An annual report helps you understand both the company and its industry.
Annual reports are coming thick and fast these days, but do you think they are just tomes of endless prattle about sales and profits? Well, if this has made you push reading annual reports to the bottom of your to-do list, here are the areas to focus on.
About the company
The more dressed-up of annual reports start off with ritzy pictures and write-ups on what the company does, or doesdifferently;recent initiatives undertaken which have paid off. It makes for quick reading.
But focus on the first important area the director’s report and management discussion and analysis (MDA). Here, you get detailed information on a company, its business segments and industry. Know zilch about the paints industry? Read up Asian Paints’ annual report. Hold stocks of Aditya Birla Nuvo but don’t exactly know the myriad businesses it is involved in? Read up the MDA. The sections explain what the company did in the past year, factors affecting the industry and how the company deals with it, impact of past and potential policy changes, what the company’s roadmap for the year ahead is, the threats it faces, opportunities it plans to exploit and so forth. At times, production figures, manufacturing capacity utilisation and basic ratio analyses are also included.
Details such as issue of foreign currency convertible bonds (FCCB) and global depository receipts, which are significantsince they could lead to equity expansion , is contained here. For example, companies such as JP Associates and Suzlon have huge FCCB commitments. These sections help you understand both the industry and the company’s position within.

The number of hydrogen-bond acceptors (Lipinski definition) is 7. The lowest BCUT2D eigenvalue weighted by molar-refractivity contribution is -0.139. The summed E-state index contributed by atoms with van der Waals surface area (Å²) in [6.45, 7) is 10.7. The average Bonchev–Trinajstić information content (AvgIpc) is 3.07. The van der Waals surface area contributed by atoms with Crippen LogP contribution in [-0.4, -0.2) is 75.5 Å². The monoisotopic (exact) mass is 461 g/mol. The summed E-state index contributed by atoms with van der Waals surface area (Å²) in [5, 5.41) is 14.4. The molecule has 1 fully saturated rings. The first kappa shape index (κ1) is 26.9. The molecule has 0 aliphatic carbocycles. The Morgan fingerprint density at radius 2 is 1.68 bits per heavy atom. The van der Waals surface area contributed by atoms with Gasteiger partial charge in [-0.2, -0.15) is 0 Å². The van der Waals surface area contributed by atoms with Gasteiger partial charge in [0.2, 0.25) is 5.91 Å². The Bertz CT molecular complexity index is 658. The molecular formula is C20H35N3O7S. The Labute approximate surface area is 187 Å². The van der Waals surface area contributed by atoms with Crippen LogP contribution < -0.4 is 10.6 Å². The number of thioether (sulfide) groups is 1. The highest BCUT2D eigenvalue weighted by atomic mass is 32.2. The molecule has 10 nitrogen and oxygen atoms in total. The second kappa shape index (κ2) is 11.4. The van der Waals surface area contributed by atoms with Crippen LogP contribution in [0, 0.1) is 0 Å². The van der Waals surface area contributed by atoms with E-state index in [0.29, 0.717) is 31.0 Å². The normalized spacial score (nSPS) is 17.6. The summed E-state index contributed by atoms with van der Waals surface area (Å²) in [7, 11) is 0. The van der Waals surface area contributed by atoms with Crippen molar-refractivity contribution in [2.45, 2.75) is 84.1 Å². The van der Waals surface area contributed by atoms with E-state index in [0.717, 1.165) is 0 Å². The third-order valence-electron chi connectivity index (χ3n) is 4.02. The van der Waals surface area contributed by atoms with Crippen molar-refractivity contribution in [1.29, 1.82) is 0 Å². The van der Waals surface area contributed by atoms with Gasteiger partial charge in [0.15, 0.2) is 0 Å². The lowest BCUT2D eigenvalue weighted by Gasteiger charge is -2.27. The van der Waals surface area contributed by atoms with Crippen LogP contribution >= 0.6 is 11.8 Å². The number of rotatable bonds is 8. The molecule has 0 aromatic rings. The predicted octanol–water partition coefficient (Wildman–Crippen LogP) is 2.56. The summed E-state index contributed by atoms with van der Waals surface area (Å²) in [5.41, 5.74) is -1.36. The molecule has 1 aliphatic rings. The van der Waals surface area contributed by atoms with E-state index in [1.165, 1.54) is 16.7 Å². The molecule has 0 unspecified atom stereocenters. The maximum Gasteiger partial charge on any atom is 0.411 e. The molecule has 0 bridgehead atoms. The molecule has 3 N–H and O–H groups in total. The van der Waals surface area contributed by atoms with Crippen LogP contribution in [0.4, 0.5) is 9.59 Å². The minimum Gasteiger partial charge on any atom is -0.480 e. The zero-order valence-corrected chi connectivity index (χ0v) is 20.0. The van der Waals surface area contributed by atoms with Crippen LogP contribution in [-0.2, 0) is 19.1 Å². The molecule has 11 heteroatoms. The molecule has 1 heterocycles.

Crunch the numbers
There’s no getting away from numbers - the next areas to look at are the all-important profit and loss account (P&L) and balance sheet. They provide data on sales, profits, debt, assets and so on. Where a company has subsidiaries and incorporates these accounts with itself, look to the consolidated financials to get the correct financial position.
If you just want to know what a company does and how much money it makes, stop here. But if you would like to dig deeper, financial information is at its most detailed in annual reports.
Note the notes
Items in the P&L and the balance sheet are broken up into smaller components in the schedules or notes to the account so that you can make more sense of the accounts — raw material is cost head, but what exactly are these materials? For instance, Emami spent Rs 415 crore on raw materials in 2011-12. But knowing what these are — namely, oils, herbs, packaging material and chemicals — will tell you prices of which commodities affect Emami’s costs the most.
Apart from explaining the P&L and balance sheet in finer detail, notes and schedules to accounts reveal more. Changes in accounting policies such as depreciation or foreign currency treatment feature here. The extent of disclosures in the notes is a measure of the company’s transparency. You can also skim the auditors’ report at the start of the financials section — missteps on the company’s part are qualified here. The rest of the annual report contains cash flow and fund flow statements, resolutions and why they were passed, management background and remuneration, , and so on.